Reflections on freedom for Juneteenth, by Robin Stone

6/15/2023, 6 p.m.
The official recognition of the day the last enslaved people in the United States learned of their freedom, known as ...
Sam Collins III, left, and others celebrate at the Juneteenth historical marker on June 17, 2021, in Galveston, Texas, after President Biden signed the Juneteenth National Independence Day Act into law. Communities all over the country will be marking Juneteenth, the day that enslaved Black Americans learned they were free. Yet, the U.S. government was slow to embrace the holiday. Photo by Associated Press

The official recognition of the day the last enslaved people in the United States learned of their freedom, known as Juneteenth, was a long time coming. It wasn’t until 2021 — nearly 160 years after slavery ended — that the president signed a proclamation making Juneteenth a federal holiday. The holiday itself shows how freedom delayed can be freedom denied: It took two years for the last enslaved people in Texas to get the word they had been emancipated.

Some African-Americans celebrate freedom twice — Juneteenth and July Fourth — while some have embraced the new federal holiday and released the older one. One argument: Black people were still enslaved at the time of the country’s founding, and today the holiday reminds us that America’s promise is still unkept.

For some of us, even our relationship with Juneteenth is complicated: The official recognition came on the heels of the police murder of George Floyd. That could be interpreted as a hasty response to the mass movement inspired by Floyd’s tragic death while still not addressing the need to police violence against Black people. And unfortunately, in some instances, Juneteenth already has been co-opted and commercialized, reducing the significance of the day to a slogan on a T-shirt or soda can.

Yet Juneteenth is still an important way to acknowledge our history. This year, the holiday falls at a time when the very freedom to learn Black history is under attack. Books featuring Black protagonists or written by Black authors are being banned, Black history courses dropped, and nascent efforts toward diversity, equity and inclusion are being gutted or eliminated.

Despite the holiday, we continue to be reminded that Black bodies are not free. As Black women, our freedom to have a child or to not have a child is under threat, and we are disproportionate victims of human trafficking. As a community, our freedom to vote for our political leaders and issues that matter to us is being eroded in state after state.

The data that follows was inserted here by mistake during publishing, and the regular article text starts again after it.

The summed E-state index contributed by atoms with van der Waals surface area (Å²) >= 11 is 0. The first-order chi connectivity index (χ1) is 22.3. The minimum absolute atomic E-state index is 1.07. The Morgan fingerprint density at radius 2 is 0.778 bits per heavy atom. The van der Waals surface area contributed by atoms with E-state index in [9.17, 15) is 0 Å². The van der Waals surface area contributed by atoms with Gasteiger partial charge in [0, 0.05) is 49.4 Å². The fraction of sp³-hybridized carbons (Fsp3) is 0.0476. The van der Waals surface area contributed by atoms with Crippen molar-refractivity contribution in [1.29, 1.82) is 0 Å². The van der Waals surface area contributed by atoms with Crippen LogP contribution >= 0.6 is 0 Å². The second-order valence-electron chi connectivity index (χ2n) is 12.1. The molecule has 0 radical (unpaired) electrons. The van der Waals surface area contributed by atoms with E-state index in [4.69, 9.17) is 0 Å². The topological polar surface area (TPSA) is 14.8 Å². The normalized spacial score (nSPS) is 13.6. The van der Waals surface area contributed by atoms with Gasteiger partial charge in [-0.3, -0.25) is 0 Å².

Why freedom matters:

We need a sense of bodily freedom to move about the world and feel safe. We need personal and political freedom to experience agency and make choices in our lives. With these liberties, we can have a voice, set goals, and take responsibility for our futures.

Without these basic freedoms, we are at risk and can suffer from mental health challenges like anxiety and depression. Structural racism is a well-established source of trauma for African Americans.

Ongoing racial trauma can harm our mental health and well-being, leading to avoidance, distrust, chronic stress, physical symptoms, and illness.

At this moment, let’s use Juneteenth as a reminder to reflect on and reclaim our freedoms. If you can, take the day off from work. Whether you’re planning to celebrate with a family gathering, community event or quietly at home, consider these questions for affirming the past and embracing the idea of freedom:

What more can I learn?

If you’re like a lot of African-Americans, particularly in the North, you may not have even heard of Juneteenth until recent years. The National Museum of African American History and Culture offers an overview of Juneteenth as well as a summer reading list, resources to share with children, and ways to mark the holiday on social media. Find out what local libraries and museums in your community are offering in the days leading up to and including Juneteenth.

What more can I do?

The struggle for freedom is on many fronts — economic, educational, health, criminal justice, and more. What issue do you feel compelled to do something about? See if there

is a committee within your faith community, sorority, fraternity or other organization where you can lend your time and talents. The NAACP outlines a list of key issues and ways to make your voice heard.

What can I change?

Take a moment to watch this video (https://youtube/NBe5qbnkqoM) of the descendants of abolitionist Frederick Douglass reading his famous “What to the Slave is the Fourth of July?” speech. You can also read the full text (teachingamericanhistory. org).Then grab your laptop or a notebook and take 5 to 10 minutes to respond to the following writing prompts:

In what area of my life could I use more freedom?

What makes this so important to me is .

Once you’re done, take several minutes to reflect on what you wrote and consider how you can turn your thoughts into reality.

Juneteenth is more than a holiday – it’s an opportunity to renew our personal and collective commitment to the full realization of freedom for ourselves, our families and our communities.

Robin D. Stone, LMHC, is the founder and clinical director of Muse & Grace Mental Health Counseling in New York. As a psychotherapist and coach, Ms. Stone helps couples and individuals overcome challenges and reach their life goals by engaging the arts and other modalities to move through trauma, grief, loss and change. Ms. Stone is author of the book “No Secrets, No Lies: How Black Families Can Heal from Sexual Abuse” and is co-authoring a book on Black women and resilience.

Learn more at https://www.musegrace.com/ or robinstone.com.